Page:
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Is your dewormer working? The answer may surprise you

Harold Newcomb for Progressive Cattle Published on 24 October 2019
Vetting cattle

Deworming is a widely accepted practice that can improve performance and provide considerable economic advantage.

Yet, when we look at the effectiveness of dewormers, we find that certain classes are not working as well as they have been in the past.

For more than a decade, Merck Animal Health has maintained the world’s largest database of fecal egg count reduction test (FECRT) results. The database has more than 24,000 fecal samples – about half conducted pre-treatment and half post-treatment – from 24 states and more than 250 veterinary clinics.

Veterinarians can determine the percent reduction in egg count by conducting a FECRT – where 20 samples are taken the day of treatment and again 14 days after treatment. They should expect to see at least a 90% reduction in fecal egg count after deworming.

The database results show the endectocide formulations – pour-on and injectable – are losing efficacy. The 10-year summary shows they performed well below the 90% threshold:

  • Nearly half the eggs remained after cattle were given the endectocide pour-on for a mere 51% efficacy. This is based on more than 2,700 fecal samples.

  • The endectocide injectable only did slightly better. When evaluating the efficacy of more than 4,400 fecal samples, a small uptick in effectiveness was recorded – specifically, 57.4%.

Researchers also evaluated fenbendazole formulations – all of which are in the benzimidazoles class. In more than 7,500 fecal samples tested, an efficacy of 98.7% was realized.

Adding a second class of dewormer to concurrently treat cattle resulted in an efficacy of 99.1% (Table 1).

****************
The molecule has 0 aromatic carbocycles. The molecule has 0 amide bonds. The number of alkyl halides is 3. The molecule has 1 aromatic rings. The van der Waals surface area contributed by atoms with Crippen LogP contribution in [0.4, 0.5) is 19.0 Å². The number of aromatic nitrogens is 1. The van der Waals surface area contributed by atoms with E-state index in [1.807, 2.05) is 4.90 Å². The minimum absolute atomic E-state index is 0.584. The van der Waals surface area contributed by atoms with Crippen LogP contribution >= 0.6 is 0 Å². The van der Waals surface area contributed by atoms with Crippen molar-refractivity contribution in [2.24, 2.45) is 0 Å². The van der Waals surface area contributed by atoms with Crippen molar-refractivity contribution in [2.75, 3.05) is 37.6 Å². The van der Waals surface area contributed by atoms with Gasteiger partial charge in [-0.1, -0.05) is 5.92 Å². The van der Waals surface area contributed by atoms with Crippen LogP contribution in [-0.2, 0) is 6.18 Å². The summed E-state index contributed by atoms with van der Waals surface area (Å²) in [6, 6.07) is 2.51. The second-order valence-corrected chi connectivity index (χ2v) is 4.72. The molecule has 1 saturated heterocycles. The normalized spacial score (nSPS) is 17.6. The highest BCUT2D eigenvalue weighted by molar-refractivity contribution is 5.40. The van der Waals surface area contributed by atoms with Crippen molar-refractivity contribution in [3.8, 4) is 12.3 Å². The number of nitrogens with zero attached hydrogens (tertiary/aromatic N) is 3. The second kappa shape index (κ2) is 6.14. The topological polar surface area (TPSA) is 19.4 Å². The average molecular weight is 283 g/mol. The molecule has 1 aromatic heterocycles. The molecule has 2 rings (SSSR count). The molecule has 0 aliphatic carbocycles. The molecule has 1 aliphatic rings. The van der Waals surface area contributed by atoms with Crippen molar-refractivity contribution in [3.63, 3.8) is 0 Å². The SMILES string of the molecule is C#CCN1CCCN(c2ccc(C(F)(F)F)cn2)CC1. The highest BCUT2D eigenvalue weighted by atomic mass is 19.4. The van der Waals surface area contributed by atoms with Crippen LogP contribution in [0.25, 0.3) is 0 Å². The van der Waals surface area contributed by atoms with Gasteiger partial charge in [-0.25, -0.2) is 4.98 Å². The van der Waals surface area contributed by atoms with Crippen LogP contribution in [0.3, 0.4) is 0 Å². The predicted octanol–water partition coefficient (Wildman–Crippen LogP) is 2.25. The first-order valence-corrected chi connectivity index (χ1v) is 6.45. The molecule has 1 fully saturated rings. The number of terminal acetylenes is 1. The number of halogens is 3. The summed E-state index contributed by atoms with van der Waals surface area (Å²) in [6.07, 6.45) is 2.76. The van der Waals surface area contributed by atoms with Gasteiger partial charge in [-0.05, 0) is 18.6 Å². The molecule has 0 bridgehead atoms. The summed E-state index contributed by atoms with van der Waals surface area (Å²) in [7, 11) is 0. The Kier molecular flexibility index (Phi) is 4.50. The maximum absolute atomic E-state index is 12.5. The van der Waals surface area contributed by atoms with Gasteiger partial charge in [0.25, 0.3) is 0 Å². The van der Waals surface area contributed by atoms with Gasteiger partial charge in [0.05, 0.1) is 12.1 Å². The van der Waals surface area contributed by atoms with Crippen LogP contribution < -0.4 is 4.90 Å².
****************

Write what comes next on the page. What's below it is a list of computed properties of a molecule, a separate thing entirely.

Fecal egg count reduction test database efficacy summaryResearchers reported these results after analyzing more than 2,700 fecal samples.

It is important to note that even slight improvements in using two classes of dewormers simultaneously can have a major impact on drug efficacy long term.

Experts discuss emerging resistance

Merck Animal Health recently initiated a discussion on parasite resistance with seven of the world’s leading parasitology experts. All of the experts agree: Resistance is a serious global issue and an emerging one for U.S. beef and dairy producers. Misapplication of dewormers is contributing to the reduced efficacy.

One common misapplication is underdosing. If you are dosing based on the average weight of the group, you’re actually underdosing half the animals. Dewormers need to be used properly to delay further resistance.

The good news is: Resistance can be managed with existing technology and protocols. Diagnostics are important. For FECRT testing, it is important that 20 samples are taken both at treatment and 14 days post-treatment. If there is less than a 90% reduction in fecal egg count, a polymerase chain reaction (PCR) test – which is a DNA-based test – should be conducted to determine which parasites remain. These tests are not expensive.

Experts agree that two or more classes of drugs with different modes of action should be applied concurrently at the right time to achieve the highest efficacy and manage resistance. There are three classes of dewormers approved for use in U.S. cattle: benzimidazoles, endectocides or macrocylic lactones and imidazothiazoles.

Refugia, the practice of leaving some parasites unexposed to a dewormer, can slow resistance. The goal of refugia is to create a system that allows you to dilute out some of the resistant parasites with susceptible parasites.

Work with your veterinarian

Parasites impact every aspect and segment of cattle production. They can affect feed conversion, immune response, milk production, reproductive performance and overall health.

Now is a good time to start the conversation with your veterinarian and discuss diagnostic testing and on-farm management practices that should be used to create a strategic parasite program that is profitable and sustainable for your operation.  end mark

PHOTO: If you are dosing based on the average weight of the group, you’re actually underdosing half the animals. Photo by Paul Marchant.

References omitted but are available upon request. Click here to email an editor.

Harold Newcomb
  • Harold Newcomb

  • Technical Services Specialist
  • Merck Animal Health
  • Email Harold Newcomb

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